FIG. 4 is a flowchart illustrating the process described above for IPv4-in-IPv6 address translation over the IPv6 network 10. At step 50, the service provider allocates group addresses to VPN customers A and B. At step 52 each customer sets up a multipoint tunnel, as previously described. The CEs 22 from the customer network which set up the tunnel join the group identified by the group address (step 54). A unicast routing protocol is used to compute adjacencies (step 56). The VPN based join messages are translated into core based join messages from adjoining sites (step 58) and then translated from core to the customer (step 60).

FIG. 5 illustrates a process for forwarding packets from one customer network site to another after the multipoint tunnel 40 has been set up and the CE routers 22 have joined their respective groups. At step 62 a packet is forwarded at one of the customer sites as an IPv4 packet to the edge of the network following the IPv4 default route. The CE router 22 encapsulates the IPv4 packet in an IPv6 packet (step 64). Address translation is performed based on the join information (step 66). The CE router 22 then sends the packet to the hardware address learned for the multipoint tunnel 40 (step 68). The packet is then transmitted to the destination CE router 22 (step 72). The destination CE router decapsulates the packet (step 74) and forwards the packet to its destination node (step 76).

FIG. 6 depicts a network device 80 that may be used to implement the method and system described above. In one embodiment, network device 80 is a programmable machine that may be implemented in hardware, software, or any combination thereof. A processor 82 executes code stored in a program memory 84. Program memory 84 is one example of a computer-readable medium. Program memory 84 can be a volatile memory. Another form of computer-readable medium storing the same codes may be some type of non-volatile storage such as floppy disks, CD-ROMs, DVD-ROMs, hard disks, flash memory, etc. A carrier wave that carries the code across a network is another example of a computer-readable medium.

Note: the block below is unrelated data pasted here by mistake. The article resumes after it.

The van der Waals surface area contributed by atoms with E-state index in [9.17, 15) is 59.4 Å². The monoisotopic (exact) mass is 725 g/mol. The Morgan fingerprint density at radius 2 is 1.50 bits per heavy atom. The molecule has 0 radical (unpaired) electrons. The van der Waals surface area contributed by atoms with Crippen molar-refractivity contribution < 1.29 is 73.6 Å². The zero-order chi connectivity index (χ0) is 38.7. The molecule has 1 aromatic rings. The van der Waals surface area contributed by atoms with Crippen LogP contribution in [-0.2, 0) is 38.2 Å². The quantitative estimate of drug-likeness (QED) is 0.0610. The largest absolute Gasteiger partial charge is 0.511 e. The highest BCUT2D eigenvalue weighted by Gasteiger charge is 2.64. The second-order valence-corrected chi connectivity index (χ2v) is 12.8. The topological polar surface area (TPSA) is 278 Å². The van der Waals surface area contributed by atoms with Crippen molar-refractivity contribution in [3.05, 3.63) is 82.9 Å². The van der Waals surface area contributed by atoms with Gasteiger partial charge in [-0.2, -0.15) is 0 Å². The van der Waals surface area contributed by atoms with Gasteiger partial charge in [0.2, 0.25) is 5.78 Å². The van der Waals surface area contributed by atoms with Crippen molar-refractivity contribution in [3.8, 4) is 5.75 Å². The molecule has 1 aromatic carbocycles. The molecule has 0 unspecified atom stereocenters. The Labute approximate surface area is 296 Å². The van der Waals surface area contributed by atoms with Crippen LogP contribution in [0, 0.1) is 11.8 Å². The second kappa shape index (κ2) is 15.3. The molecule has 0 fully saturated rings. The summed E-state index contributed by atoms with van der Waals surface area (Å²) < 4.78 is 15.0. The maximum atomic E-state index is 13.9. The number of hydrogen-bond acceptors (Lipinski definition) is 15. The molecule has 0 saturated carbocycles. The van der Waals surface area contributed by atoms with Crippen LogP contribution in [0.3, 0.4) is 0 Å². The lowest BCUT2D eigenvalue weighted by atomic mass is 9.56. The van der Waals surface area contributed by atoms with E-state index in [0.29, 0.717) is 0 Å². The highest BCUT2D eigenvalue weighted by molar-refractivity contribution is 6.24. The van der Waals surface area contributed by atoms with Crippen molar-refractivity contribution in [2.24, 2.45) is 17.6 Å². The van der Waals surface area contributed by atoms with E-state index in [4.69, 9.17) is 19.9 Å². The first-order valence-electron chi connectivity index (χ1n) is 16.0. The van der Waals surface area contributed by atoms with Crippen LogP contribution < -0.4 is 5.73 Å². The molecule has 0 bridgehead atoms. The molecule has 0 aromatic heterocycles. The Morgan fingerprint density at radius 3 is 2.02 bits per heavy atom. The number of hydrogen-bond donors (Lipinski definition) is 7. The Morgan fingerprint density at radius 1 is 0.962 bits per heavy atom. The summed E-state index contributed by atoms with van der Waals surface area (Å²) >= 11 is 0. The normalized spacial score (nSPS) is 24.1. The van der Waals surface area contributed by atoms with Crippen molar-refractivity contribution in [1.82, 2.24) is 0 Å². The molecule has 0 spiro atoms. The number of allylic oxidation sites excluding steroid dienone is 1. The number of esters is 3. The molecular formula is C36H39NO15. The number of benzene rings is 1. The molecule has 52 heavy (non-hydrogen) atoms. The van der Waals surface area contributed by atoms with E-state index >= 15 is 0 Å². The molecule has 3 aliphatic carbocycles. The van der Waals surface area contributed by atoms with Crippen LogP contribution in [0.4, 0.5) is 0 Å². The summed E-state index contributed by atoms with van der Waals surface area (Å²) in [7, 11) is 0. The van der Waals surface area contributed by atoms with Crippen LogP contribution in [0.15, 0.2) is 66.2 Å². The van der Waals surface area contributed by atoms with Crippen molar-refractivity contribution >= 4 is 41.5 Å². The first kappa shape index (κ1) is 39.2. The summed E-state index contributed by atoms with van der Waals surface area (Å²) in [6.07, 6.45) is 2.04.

Network device 80 interfaces with physical media via a plurality of linecards 86. As packets are received, processed, and forwarded by network device 80, they may be stored in a packet memory 88. Packet transmission operations may occur partially or completely within one of the linecards 86. To implement functionality according to the present invention, linecards 86 may incorporate processing and memory resources similar to those discussed above in connection with the network device as a whole. Network device 80 implements all of the features provided by the present invention.

Network device 80 shown in FIG. 6 is only one example of a computer system suitable for use with the invention. Other devices and systems having different configurations of subsystems may also be utilized. Communication between computers within the network is made possible with the use of communication protocols, which govern how computers exchange information over a network.

As can be observed from the foregoing, the present invention provides many advantages. For example, the method and system provide for unique core (S,G) trees without customer or core address conflicts and without any dynamic data-driven signaling mechanisms. Precise multicast state is maintained inside the IPv6 core network and address collisions between VPN customers are generally eliminated. Furthermore, the same infrastructure can support both multicast and unicast VPN services without additional protocols.

It is understood that the examples and embodiments that are described herein are for illustrative purposes only and that various modifications and changes in light thereof will be suggested to persons skilled in the art and are to be included within the spirit and purview of this application and scope of the appended claims and their full scope of equivalents.

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Classifications
U.S. Classification370/401, 370/392, 370/389, 370/390
International ClassificationH04L12/28, H04L12/56
Cooperative ClassificationH04L12/4641, H04L61/251, H04L29/12037, H04L61/2069, H04L61/106, H04L29/12292, H04L29/12358
European ClassificationH04L61/25A1A, H04L12/46V, H04L29/12A4A1A
Legal Events
DateCodeEventDescription
Jul 27, 2012FPAYFee payment
Year of fee payment: 4
Sep 7, 2005ASAssignment
Owner name: CISCO TECHNOLOGY, INC., CALIFORNIA
Free format text: ASSIGNMENT OF ASSIGNORS INTEREST;ASSIGNORS:SHEPHERD, GREGORY;FARINACCI, DINO;REEL/FRAME:016963/0193;SIGNING DATES FROM 20050817 TO 20050818